Proline is a unique amino acid. Chemists will tell you it’s actually an α-imino acid, but nomenclature aside, proline is the only one of the standard 20 that is cyclic and exists in cis and trans isoforms. Switching between those two configurations can profoundly change a protein’s secondary structure, and enzymes that have evolved to flip this proline switch, the peptidyl-prolyl isomerases (PPIs), exert control over a plethora of cellular processes. One isomerase, Pin1, has been linked to Alzheimer and other neurodegenerative diseases via amyloid-β and tau (see ARF related news story). Now, two more PPIs join the fold.
FK binding proteins (FKBPs) are PPIs that bind the immunosuppressant drug FK506; they can regulate tau and α-synuclein and may exacerbate their toxicity, according to a recent publications in PNAS and the Journal of Neuroscience. “These papers provide further evidence that prolyl isomerases play an important role in age-dependent neurodegeneration, such as in Alzheimer and Parkinson diseases. They also suggest FKBPs as novel drug targets for some neurodegenerative disorders,” Kun Ping Lu, Beth Israel Deaconess Medical Center, Boston, told ARF. Lu was not involved in either study. He also thinks FKBPs may turn out to have more profound effects on neurons than has been appreciated. A recent paper in Neuron linked the same two isomerases, FKBP12 and FKBP52, to activation of calcium channels that control neuronal growth cones.
Also called immunophilins, FKBPs are best known for their role in immunology, though they have long been suspected of influencing neurons as well. Of the 15 members of the isomerase family, four, including FKBP12 and FKBP52, are highly enriched in the brain, while compounds that bind them, such as FK506, have been shown to be neuroprotective. That protection was initially thought to be related to immunosuppressant activity, so in the late 1990s, it came as a surprise when scientists found FKBP ligands that protect neurons but have no effect on the immune system. The immunosuppression and anti-isomerase activity turned out to be distinct, raising the possibility that only the latter was the basis for neuroprotection. However, the peptidyl-prolyl isomerase(s) in question remained elusive, noted Lu. Now, these three papers indicate that the enzyme activity of FKBPs plays a role in neuron function.
Toying With Tau
In the PNAS paper, published February 9, Etienne-Emile Baulieu and colleagues at INSERM, Paris, France, report that FKBP52 binds and regulates the microtubule binding protein tau. The work was done in collaboration with Michel Goedert at the Medical Research Council, Cambridge, UK. First author Béatrice Chambraud and colleagues had previously found that FKBP52 binds to tubulin, the building block of microtubules, and prevents its polymerization (see Chambraud et al., 2007), and they were curious to know if the isomerase also binds microtubule-associated proteins (MAPs) such as tau. Chambraud used an affinity chromatography strategy, with FKBP52 as bait, to capture proteins in cytosolic microtubule preparations from rat brain. The approach reeled in tau, but not Map1b or 2, suggesting the FKBP52-tau interaction might be relatively specific. FKBP52 and tau also co-immunoprecipitated from microtubule preps. The isomerase bound recombinant human tau in vitro, with somewhat higher affinity for the hyperphosphorylated form, which is most likely to form the neurofibrillary tangles found in a wide range of neurodegenerative tauopathies. In an in vitro microtubule experiment, FKBP52 prevented tau-induced formation of tubulin polymers. This effect was seen with any of the six isoforms of human tau driving polymerization.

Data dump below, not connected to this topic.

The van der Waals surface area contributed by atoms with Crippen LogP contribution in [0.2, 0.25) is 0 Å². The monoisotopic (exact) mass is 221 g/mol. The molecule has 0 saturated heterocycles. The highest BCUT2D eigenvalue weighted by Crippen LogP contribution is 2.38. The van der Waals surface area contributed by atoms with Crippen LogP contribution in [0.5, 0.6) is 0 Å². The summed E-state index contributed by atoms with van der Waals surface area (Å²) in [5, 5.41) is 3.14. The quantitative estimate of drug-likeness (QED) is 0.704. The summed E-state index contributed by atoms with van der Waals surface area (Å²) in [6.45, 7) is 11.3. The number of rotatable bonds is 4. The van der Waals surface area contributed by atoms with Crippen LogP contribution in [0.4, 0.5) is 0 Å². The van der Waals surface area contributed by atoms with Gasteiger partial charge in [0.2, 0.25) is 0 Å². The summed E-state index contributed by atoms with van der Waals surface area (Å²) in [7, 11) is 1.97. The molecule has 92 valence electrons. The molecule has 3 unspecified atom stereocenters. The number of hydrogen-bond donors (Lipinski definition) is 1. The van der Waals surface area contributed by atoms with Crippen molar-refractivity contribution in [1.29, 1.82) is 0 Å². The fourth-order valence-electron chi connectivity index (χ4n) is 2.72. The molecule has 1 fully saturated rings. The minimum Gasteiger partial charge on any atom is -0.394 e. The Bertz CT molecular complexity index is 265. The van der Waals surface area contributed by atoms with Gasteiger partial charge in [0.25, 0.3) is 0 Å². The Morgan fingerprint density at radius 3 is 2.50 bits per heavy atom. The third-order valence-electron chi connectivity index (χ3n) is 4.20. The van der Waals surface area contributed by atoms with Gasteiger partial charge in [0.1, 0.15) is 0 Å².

Turning to cells, the authors found FKBP52 colocalized with tau in primary cortical neurons from rats and in PC12 cells. The colocalization was strongest at distal portions of axons and at growth cones, where FKBP52 strongly accumulated. When the researchers overexpressed the isomerase in PC12 cells, it prevented accumulation of tau in response to nerve growth factor (NGF), and it prevented NGF-induced increase in neurite outgrowth.
Where does the proline twisting come into all this? Chambraud and colleagues do not have evidence that FKBP52 actually isomerizes prolines on tau, though they are currently in the midst of experiments to test this hypothesis. “But from indirect results, we really believe that there is a change of conformation of tau under the influence of FKBP52,” Baulieu told ARF.
Irrespective of isomerization, the researchers conclude that FKBP52 acts as an “anti-tau,” and suggest that modulating its activity with non-immunosuppressive analogs of FK506 may be one way of reducing the pathogenic effects of misfolded tau. “We are opening a new chapter in the study of the regulatory aspects of tau biology, because that is dependent on the amount and the conformation of FKBP52, which is itself dependent on ligands of FKBP52,” Baulieu told ARF. Lu agrees that blocking FKBP52 might offer an opportunity for tackling tauopathies. He noted that, unlike its cousin Pin1, which acts on tau to promote microtubule assembly and prevent tau toxicity, FKBP52 may promote tauopathies because it destabilizes microtubules. That “is especially exciting given that FKBP inhibitors, which are clinically used as immunosuppressive drugs, have been shown to have neuroprotective effects,” he suggested in a written comment (see full comment below).
PPI inhibitors might also be worth exploring for synucleinopathies. Writing in the February 17 Journal of Neuroscience, researchers led by Veerle Baekelandt at the Katholieke Universiteit Leuven, Belgium, report that FKBP52 and the closely related FKBP12 promote aggregation of α-synuclein and cell death, and that FK506 prevents this. The compound also prevents α-synuclein aggregation in mouse brain.